Food & Drink

A Sneak Peek at What Could Be Manila's Best Pizza

Elbert's Pizzeria will not stop until it gets that perfect crust.
IMAGE Kai Huang

The sign is up, but the glass wall enclosing Elbert’s Pizzeria is still covered with Manila paper. This implied exclusivity seems to be enough to inform the public that, while there appears to be some activity inside, the establishment is not accepting walk-ins—not yet, anyway, and definitely not until it has all the kinks ironed out.

Owner Elbert Cuenca welcomes us in, however, and is quick to offer the pizzas that are already waiting on the counter. His good friend and supplier of all delicious things, Bacchus International owner Alex Lichaytoo, hovers over us to inspect the pies and observe the action. “Alex brings in most of our ingredients and appliances,” Elbert points out. Then, he adds with a grin, “clearly he’s not the supplier of our aircon.”

Photo by Kai Huang.
The AC is proving problematic, an expected albeit minor issue in the restaurant industry. There are more weighty factors, and that includes getting the service just right. The younger Cuenca sibling Adrian runs all of Elbert’s kitchens and is rightfully anxious about making sure the pizzas come out perfectly and in a timely fashion. That is the reason we are here: to act as guinea pigs to chef Adrian’s practice run before it finally open its doors. He urges us to order a number of pizzas from the handful of classic combinations so he and his team of pizzaiolos can go about the motions of what would be their daily operation.

Clearly, they are in no rush to get this project going. The idea to open a pizzeria was sparked by a remarkable meal that took place 10 years ago at Ilog Maria in Silang, Cavite, the farm of the Cuencas’ cousin Joel Magsaysay.

“He built his own wood-fired oven there and had a huge collection of dried wood,” recalls Elbert. The day was spent making pizzas in that wood-fired oven and clearly, this made an impact. “The crusts of the pizzas we had were astounding,” Elbert shares,” That was when I thought of a pizzeria. However, I couldn’t justify commercial viability due to the challenge of finding a sustainable and consistent supply of wood for burning.”

Photo by Kai Huang.

This major component became suddenly accessible when Elbert discovered compressed wood. “This way, there is consistency. Not just with the supply and the flavor from the wood, but also the heat in the oven.” Then, the pizzeria idea started to gain traction. “I sent my brother Adrian (the corporate chef of Steak Room Concepts Inc) to Naples to learn the art of pizza-making, Napoli style.” When a space near his Steak Room on Dela Costa Street became available, it was the last thing Elbert needed to get the project off the ground.

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In the Salcedo Village space along Leviste Street, the Cuencas need only to conquer one last hurdle: making the perfect pizza. Not just once, but every single time. Their lipstick-red Italian-made oven is fueled by the compressed beech wood logs that Lichaytoo also brings in for them, along with all their ingredients needed to make the perfects pies. “We use Caputo 00 Pizzeria flour," Elbert explains. “It is able to give us the crust characteristics we want—thin, crunchy, and chewy.”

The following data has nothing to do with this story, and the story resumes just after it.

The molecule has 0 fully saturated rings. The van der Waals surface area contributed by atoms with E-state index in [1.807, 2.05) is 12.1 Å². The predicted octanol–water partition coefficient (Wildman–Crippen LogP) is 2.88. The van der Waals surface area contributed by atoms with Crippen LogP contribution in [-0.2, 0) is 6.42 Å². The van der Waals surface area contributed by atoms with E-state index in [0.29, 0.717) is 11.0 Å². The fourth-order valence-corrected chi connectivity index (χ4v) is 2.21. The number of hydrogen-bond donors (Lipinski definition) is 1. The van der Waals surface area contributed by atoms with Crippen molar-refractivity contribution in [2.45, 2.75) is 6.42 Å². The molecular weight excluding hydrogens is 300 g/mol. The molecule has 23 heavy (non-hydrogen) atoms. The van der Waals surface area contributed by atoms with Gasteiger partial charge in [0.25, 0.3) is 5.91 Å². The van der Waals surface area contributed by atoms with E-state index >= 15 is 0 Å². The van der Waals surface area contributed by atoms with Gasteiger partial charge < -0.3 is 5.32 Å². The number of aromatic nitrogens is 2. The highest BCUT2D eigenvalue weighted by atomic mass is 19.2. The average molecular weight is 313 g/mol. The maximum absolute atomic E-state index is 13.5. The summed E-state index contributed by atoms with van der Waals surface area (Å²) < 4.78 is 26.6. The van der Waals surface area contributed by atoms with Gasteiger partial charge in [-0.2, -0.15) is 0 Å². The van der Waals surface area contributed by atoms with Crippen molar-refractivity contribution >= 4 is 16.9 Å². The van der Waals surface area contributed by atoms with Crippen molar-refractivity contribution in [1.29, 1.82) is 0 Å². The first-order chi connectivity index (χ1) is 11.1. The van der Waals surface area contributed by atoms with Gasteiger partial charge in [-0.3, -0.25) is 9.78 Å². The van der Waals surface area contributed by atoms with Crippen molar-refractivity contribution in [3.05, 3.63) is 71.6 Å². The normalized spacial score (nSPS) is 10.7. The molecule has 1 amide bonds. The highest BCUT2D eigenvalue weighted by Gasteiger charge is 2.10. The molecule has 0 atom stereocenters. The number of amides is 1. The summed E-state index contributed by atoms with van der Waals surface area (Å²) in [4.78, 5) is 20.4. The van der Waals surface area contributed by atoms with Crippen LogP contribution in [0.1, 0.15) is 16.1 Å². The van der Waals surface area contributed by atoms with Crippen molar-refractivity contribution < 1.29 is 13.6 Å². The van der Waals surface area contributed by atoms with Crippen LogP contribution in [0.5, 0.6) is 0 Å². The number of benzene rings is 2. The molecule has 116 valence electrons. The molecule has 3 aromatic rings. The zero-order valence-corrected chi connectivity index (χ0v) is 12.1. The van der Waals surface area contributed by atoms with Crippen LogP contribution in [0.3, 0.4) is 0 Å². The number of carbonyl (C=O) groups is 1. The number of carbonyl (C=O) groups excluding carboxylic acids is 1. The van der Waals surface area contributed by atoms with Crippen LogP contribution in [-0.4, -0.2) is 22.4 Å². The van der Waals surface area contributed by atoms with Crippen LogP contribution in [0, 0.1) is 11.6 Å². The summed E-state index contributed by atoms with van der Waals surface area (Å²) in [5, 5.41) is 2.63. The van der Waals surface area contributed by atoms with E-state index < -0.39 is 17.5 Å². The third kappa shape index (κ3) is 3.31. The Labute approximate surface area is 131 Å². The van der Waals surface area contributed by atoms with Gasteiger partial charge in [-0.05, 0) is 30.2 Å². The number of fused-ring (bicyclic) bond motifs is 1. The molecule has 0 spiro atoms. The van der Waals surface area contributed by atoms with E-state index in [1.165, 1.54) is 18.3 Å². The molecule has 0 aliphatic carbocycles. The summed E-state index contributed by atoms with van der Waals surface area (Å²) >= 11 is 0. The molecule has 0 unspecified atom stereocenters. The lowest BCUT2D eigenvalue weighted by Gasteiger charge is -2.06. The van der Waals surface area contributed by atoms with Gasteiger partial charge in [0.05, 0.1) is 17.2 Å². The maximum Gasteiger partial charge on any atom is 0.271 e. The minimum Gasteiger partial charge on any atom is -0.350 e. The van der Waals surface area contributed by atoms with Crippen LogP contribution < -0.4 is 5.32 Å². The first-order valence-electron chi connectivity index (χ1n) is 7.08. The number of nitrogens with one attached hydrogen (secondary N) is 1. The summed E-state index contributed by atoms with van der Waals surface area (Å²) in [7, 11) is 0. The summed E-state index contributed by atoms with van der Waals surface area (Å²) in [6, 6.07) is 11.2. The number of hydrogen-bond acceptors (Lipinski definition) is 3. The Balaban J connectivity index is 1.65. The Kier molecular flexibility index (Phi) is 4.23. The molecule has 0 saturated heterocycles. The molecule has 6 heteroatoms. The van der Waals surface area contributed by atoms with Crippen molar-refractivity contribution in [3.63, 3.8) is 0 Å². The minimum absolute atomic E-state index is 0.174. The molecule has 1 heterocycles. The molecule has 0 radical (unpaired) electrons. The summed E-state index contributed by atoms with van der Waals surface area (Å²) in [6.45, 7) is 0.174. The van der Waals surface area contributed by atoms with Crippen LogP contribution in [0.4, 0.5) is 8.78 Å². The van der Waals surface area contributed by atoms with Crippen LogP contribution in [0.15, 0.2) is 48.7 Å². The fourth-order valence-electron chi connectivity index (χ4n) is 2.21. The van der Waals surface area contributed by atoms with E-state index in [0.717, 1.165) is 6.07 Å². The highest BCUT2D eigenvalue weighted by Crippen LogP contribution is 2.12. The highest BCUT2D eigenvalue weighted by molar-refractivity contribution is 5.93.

Photo by Kai Huang.

And what, we ask, is the perfect pie? “The perfect pizza is one that’s balanced. The progression starts with flavor and ends with texture," Elbert starts. “When you take your first bite, you are tasting the sweetness of Italian tomato pulp married with the creaminess of delicate mozzarella. When you take your second bite, you notice the crust, as its chewiness comes into play. The third bite makes you notice the slight crunch of the chewy crust.”


Capturing this interplay of delicate flavors and nuanced textures is truly what makes Napoli-style pizza a worrisome balancing act. Chef Adrian shares that it calls for teamwork—from the guy who proofs the dough, to the one who stretches it and gingerly applies the toppings, to the one who bakes it in the oven at just the right time and temperature. Lichaytoo also conveys the role the toppings play in ensuring crust perfection. “You have to watch the moisture coming from the toppings,” he warns. “Like, mushrooms, for example. People do not realize that mushrooms are full of moisture. So when you cook with them, you have to keep that in mind.”

Photo by Kai Huang.
Photo by Kai Huang.
Photo by Kai Huang.

This comes into careful consideration, I am sure, when chef Adrian prepares his Quattro Formaggi e Funghi. Topped with a rich combination of cheeses plus those aromatic yet tricky mushrooms, it will surely be a bestseller despite being the priciest item on the menu. The Margherita can be ordered in its striking simplicity, or topped with spicy salami or sausage. Vegans can opt for the Siciliana, which is a cheese-less pizza, without the anchovies.

What about the crust, you ask? It was everything Elbert said it would be. Even when the pizzas had been left on the counter for 15 to 20 minutes—a little test I did to check the crust’s longevity—it remained chewy and slightly crunchy. Combined with the finest toppings available on the market, it truly was the best pizza I have tried locally, and definitely at par with some of my favorites abroad. I say this to chef Adrian on our way out, to which he humbly replies, “We are still practicing.”

V Corporate Center, Leviste Street, Salcedo Village, Makati City

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About The Author
Jaclyn Clemente Koppe
Chinkee writes and eats for a living. By living, she means cake. Or steak. When she's not eating, she's running her own blog-shop,
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